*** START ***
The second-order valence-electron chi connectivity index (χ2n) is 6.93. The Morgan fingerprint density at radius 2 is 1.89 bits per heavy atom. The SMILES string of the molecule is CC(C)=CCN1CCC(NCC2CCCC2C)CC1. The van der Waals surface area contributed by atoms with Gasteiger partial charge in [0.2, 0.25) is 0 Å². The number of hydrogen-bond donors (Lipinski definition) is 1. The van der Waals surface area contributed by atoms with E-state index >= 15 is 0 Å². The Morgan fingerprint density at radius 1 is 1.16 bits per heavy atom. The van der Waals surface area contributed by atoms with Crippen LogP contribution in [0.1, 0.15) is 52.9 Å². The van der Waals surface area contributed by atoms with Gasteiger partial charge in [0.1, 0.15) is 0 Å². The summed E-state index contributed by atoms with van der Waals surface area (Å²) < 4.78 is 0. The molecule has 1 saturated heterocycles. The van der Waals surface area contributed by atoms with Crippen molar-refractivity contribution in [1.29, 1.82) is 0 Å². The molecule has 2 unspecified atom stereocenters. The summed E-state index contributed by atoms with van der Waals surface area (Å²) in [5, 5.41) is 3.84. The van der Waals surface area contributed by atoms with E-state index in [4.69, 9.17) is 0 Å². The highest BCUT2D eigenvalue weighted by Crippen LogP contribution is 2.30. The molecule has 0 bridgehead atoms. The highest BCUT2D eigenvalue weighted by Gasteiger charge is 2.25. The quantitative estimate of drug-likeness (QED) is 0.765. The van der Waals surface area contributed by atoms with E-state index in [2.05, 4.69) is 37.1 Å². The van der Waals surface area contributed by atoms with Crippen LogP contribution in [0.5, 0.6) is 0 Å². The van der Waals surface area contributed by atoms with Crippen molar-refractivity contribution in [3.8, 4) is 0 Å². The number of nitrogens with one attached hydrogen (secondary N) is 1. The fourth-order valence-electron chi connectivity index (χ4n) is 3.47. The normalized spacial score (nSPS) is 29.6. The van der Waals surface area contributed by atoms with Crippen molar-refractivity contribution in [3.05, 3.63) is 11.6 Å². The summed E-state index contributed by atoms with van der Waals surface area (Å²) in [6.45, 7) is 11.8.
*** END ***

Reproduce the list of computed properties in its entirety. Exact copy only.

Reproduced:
The second-order valence-electron chi connectivity index (χ2n) is 6.93. The Morgan fingerprint density at radius 2 is 1.89 bits per heavy atom. The SMILES string of the molecule is CC(C)=CCN1CCC(NCC2CCCC2C)CC1. The van der Waals surface area contributed by atoms with Gasteiger partial charge in [0.2, 0.25) is 0 Å². The number of hydrogen-bond donors (Lipinski definition) is 1. The van der Waals surface area contributed by atoms with E-state index >= 15 is 0 Å². The Morgan fingerprint density at radius 1 is 1.16 bits per heavy atom. The van der Waals surface area contributed by atoms with Crippen LogP contribution in [0.1, 0.15) is 52.9 Å². The van der Waals surface area contributed by atoms with Gasteiger partial charge in [0.1, 0.15) is 0 Å². The summed E-state index contributed by atoms with van der Waals surface area (Å²) < 4.78 is 0. The molecule has 1 saturated heterocycles. The van der Waals surface area contributed by atoms with Crippen molar-refractivity contribution in [1.29, 1.82) is 0 Å². The molecule has 2 unspecified atom stereocenters. The summed E-state index contributed by atoms with van der Waals surface area (Å²) in [5, 5.41) is 3.84. The van der Waals surface area contributed by atoms with E-state index in [4.69, 9.17) is 0 Å². The highest BCUT2D eigenvalue weighted by Crippen LogP contribution is 2.30. The molecule has 0 bridgehead atoms. The highest BCUT2D eigenvalue weighted by Gasteiger charge is 2.25. The quantitative estimate of drug-likeness (QED) is 0.765. The van der Waals surface area contributed by atoms with E-state index in [2.05, 4.69) is 37.1 Å². The van der Waals surface area contributed by atoms with Crippen LogP contribution in [0.5, 0.6) is 0 Å². The van der Waals surface area contributed by atoms with Crippen molar-refractivity contribution in [3.8, 4) is 0 Å². The number of nitrogens with one attached hydrogen (secondary N) is 1. The fourth-order valence-electron chi connectivity index (χ4n) is 3.47. The normalized spacial score (nSPS) is 29.6. The van der Waals surface area contributed by atoms with Crippen molar-refractivity contribution in [3.05, 3.63) is 11.6 Å². The summed E-state index contributed by atoms with van der Waals surface area (Å²) in [6.45, 7) is 11.8.